TV: the future of the internet

Most TV sets now allow to access some forms of online content. Think of Samsung Internet@TV, Sony Bravia Internet TV or Panasonic Viera Cast.

Clearly it’s not the full, open web like we experience in our browsers. Rather, it’s more like the kind of web we experience on mobile phones: packaged into apps, easy but not always free.

At the moment, all the main TV sets producers are delivering packaged web content through their Internet TV services and most of them have signed deals with local content providers like Hulu and Amazon in the USA or BBC and Lovefilm in the UK.

Somebody might argue that the internet is becoming just another way of distributing TV content but it’s not only this.

Along with professionally produced content, the Internet TV services bring user created content (mostly from Youtube) to a mass of non-tech audience who feel more confident using a remote control rather than a keyboard. Again, this is not limited to videos. Most TV sets producers are now offering widgets to access Facebook, Twitter and even to make Skype calls or bid on eBay through TV.

Bringing the internet to the TV could unfold a world of opportunities for the social media as well. Imagine being able to pick a TV program based on your friends recommendations or being able to chat with your friends right from your TV while watching a sport event. People could comment, review or interact with their shows while they’re being broadcasted.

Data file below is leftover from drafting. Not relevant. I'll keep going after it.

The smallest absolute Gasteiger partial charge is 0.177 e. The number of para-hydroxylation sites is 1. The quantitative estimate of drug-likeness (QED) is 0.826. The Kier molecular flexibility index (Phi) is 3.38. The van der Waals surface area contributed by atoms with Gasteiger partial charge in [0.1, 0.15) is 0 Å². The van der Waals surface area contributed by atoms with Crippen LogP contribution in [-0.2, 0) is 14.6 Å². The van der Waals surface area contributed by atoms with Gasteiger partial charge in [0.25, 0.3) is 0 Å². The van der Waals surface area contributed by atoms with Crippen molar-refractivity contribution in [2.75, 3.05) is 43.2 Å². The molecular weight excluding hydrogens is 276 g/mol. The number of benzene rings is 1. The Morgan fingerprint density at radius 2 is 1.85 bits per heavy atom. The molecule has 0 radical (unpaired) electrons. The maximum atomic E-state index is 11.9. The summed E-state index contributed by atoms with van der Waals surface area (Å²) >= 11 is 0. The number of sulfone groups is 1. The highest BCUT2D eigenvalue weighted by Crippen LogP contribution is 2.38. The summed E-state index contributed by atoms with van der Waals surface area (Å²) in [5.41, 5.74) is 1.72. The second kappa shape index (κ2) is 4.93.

The long awaited convergence between PC and TV is finally happening but in a way we didn’t expect. Instead of the PC losing in flexibility to gain in ease of use, the opposite is happening. Tv sets producers are succeeding where Windows Media Center has failed.

We might soon be asking people whether they prefer to do their shopping offline, online or on their TV.

Now the question is: will we see in the TV-sets market the same apps hype we are experiencing in the mobile phones market?
We believe not, because the TV watching experience is inherently a passive one while the mobile phone is a companion that can be used for a lot of daily tasks – or just as a time killer.

The case of Sony

While most TV sets producers have to sign deals with content providers, Sony could harness the power of sinergies between its consumer electronics and entertainment divisions.
It’s not hard to imagine a virtual Sony Store to be accessed through tv similar to the iTunes store, only in this case, Sony could control the entire channel from the artist all the way down to the consumer.
Initially it might be limited to streaming movies but as more and more TV sets will have an integrated hard drive this may have a huge potential for music as well.